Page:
Report: Facebook's political ad system is wide open to attacks and disinformation tactics

Which will likely surprise Facebook, and only Facebook.


Come May 2020, the audience at the IEEE Symposium on Security and Privacy, will hear in great detail about Facebook's grossly inadequate political ad monitoring system. Data scientists at the New York University Tandon School of Engineering recently published their assessment of Mark Zuckerberg's company's political ad policies, dating back to 2018, noting they've got a long way to go before they can be deemed credible.

In spite of Zuckerberg's frequent — and rather awkward — trips to Capitol Hill, where he's repeatedly assured elected officials that his social media ecosystem is not a ticking time bomb ripe for manipulation, the researchers warn that Facebook's strategy for monitoring and tracking political ads has "systemic flaws."

Follow the money — Data scientists found that those who wanted to could easily engage in disinformation tactics and obscure funding sources if they so wished. The researchers found a whopping $37 million in ads — which made up 55 percent of the pages they studied for the paper — didn't reveal where they received funding from. Which is worrying generally, but especially so in an election year.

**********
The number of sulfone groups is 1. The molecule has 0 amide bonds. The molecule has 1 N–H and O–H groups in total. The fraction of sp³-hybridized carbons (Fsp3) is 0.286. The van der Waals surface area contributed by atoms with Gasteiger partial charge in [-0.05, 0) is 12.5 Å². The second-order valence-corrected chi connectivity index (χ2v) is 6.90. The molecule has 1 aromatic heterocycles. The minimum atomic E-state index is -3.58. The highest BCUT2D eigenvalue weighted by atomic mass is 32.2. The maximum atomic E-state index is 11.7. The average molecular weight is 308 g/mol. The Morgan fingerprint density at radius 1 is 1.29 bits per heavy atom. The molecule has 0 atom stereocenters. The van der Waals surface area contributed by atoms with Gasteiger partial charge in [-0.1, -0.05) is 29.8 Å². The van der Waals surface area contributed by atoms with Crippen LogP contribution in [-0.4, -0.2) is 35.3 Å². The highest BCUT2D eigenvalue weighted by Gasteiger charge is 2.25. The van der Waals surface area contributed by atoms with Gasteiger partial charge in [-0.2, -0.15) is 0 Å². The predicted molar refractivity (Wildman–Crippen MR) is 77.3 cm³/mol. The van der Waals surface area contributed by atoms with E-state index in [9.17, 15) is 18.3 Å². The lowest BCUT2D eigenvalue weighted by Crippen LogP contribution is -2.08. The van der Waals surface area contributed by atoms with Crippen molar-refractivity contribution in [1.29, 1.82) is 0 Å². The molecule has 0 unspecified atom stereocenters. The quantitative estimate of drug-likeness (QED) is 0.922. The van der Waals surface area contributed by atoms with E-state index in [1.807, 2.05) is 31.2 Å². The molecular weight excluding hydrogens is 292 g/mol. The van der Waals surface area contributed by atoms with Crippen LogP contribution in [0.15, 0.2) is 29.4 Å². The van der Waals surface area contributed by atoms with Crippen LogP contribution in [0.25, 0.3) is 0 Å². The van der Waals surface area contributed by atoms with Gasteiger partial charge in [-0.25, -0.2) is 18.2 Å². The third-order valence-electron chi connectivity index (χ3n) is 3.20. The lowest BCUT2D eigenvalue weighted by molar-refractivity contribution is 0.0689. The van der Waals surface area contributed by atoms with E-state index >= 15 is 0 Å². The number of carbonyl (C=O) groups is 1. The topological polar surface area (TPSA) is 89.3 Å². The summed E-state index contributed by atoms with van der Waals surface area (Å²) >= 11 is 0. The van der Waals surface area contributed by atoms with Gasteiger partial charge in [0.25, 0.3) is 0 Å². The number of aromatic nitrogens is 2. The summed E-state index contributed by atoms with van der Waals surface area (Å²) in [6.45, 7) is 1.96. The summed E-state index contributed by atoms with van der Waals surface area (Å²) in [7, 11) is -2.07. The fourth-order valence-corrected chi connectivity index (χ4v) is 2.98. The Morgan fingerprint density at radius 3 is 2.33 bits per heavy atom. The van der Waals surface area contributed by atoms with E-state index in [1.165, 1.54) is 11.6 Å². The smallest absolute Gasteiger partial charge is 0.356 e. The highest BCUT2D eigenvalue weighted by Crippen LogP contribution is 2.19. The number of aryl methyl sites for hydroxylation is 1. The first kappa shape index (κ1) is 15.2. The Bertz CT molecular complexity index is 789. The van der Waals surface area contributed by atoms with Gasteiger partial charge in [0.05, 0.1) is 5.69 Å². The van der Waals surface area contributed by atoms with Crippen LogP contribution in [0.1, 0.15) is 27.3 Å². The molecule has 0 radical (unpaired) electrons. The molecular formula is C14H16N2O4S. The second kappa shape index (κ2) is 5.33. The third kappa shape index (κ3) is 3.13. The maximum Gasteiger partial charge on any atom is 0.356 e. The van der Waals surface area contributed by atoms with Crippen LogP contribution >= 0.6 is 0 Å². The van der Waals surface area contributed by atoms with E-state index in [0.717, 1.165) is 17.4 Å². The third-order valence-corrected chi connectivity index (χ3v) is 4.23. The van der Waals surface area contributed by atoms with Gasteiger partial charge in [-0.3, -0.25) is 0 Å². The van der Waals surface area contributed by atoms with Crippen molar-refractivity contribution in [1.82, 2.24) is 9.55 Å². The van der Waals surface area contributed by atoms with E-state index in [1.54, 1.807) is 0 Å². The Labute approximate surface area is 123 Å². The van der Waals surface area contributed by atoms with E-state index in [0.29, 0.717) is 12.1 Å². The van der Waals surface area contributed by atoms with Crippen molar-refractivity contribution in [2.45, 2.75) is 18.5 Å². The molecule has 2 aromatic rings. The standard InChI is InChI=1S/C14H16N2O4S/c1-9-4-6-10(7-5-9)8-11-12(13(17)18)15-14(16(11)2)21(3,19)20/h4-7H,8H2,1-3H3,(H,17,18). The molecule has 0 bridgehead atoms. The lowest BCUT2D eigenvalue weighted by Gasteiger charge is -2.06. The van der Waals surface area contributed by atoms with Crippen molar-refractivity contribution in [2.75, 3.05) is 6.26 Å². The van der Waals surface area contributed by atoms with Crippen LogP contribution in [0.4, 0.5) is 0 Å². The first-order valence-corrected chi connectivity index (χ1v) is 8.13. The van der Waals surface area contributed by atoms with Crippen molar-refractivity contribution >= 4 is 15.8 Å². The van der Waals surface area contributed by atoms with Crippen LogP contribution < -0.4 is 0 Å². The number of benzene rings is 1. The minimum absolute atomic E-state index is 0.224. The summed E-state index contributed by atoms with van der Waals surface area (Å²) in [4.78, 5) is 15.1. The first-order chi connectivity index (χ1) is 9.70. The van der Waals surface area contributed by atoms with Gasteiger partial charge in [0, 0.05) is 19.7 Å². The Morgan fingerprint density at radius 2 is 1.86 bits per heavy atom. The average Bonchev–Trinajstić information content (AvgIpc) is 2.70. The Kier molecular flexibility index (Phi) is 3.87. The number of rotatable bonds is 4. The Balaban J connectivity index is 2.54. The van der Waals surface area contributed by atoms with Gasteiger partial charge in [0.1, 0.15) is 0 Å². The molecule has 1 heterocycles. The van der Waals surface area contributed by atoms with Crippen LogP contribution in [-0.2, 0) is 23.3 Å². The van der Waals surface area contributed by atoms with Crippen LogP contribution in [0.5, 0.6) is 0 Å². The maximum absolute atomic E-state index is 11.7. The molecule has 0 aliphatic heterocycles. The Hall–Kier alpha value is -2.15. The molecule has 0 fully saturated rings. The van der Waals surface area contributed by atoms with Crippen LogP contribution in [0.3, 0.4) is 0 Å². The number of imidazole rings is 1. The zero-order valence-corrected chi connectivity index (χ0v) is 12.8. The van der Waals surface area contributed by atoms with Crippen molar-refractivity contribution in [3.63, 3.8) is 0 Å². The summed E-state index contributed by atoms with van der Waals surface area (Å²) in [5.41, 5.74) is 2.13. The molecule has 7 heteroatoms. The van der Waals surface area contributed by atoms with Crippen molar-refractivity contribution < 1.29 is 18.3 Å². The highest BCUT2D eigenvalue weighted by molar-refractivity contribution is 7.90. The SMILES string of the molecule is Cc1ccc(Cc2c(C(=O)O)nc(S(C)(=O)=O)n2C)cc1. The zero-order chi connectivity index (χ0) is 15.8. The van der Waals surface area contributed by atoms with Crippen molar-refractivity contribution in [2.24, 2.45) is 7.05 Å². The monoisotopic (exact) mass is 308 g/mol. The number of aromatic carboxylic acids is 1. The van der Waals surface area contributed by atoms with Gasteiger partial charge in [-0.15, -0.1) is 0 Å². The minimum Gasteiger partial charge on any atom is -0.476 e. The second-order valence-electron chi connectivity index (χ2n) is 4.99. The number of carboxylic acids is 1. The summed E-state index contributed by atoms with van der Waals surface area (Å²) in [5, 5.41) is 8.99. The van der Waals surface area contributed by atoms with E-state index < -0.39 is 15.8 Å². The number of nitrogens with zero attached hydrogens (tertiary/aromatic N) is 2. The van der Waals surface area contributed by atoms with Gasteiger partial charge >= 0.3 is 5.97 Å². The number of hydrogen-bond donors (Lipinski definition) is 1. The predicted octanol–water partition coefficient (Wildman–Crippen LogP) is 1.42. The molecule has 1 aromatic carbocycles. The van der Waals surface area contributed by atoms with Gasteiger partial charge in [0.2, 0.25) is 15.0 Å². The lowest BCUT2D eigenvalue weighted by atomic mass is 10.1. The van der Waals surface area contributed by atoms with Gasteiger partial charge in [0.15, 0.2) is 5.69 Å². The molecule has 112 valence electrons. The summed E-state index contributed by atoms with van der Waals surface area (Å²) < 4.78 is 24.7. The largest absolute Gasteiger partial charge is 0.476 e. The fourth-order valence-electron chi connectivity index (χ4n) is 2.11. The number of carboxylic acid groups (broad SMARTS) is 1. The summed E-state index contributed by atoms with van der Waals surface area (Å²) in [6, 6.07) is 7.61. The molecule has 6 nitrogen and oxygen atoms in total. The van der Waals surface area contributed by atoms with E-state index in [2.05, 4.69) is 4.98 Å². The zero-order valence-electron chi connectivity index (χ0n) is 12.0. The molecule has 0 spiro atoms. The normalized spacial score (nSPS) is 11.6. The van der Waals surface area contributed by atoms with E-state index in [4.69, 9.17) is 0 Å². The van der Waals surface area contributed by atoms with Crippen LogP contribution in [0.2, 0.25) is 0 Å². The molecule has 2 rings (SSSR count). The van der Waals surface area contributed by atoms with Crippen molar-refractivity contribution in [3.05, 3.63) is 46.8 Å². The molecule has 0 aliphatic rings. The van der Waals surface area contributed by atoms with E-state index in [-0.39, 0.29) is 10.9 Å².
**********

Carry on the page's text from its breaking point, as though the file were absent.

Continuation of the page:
Micro-targeting continues — The research, which used machine learning and manual inspections, found that bad-faith advertisers could easily micro-target users based on their race, gender, veteran status, and even union membership. A worrying 19,536 ads — worth at least $3.86 million — fell into this category.

Additional key findings — Facebook's response to these inauthentic ads was remarkably slow, taking an average of 210 days to shut such content down. Shady and unregistered businesses named "TrumpCare" and "Heroes Home Buyers Program" ran freely on the platform, and were displayed most often to users in the Midwest and Rust Belt. Clickbaity titles and ads ran without administrative checks and Facebook also failed repeatedly to confirm the accuracy of citations in political ads.

The study won't surprise anyone remotely familiar with Facebook's ad policies, which effectively boil down to "if it pays, it plays." But it also demonstrates the importance of independent assessments from impartial third-parties. Because self-regulation never works. We can't expect those with skin in the game to worry too much about the rules. That's just now how rapacious capitalism works.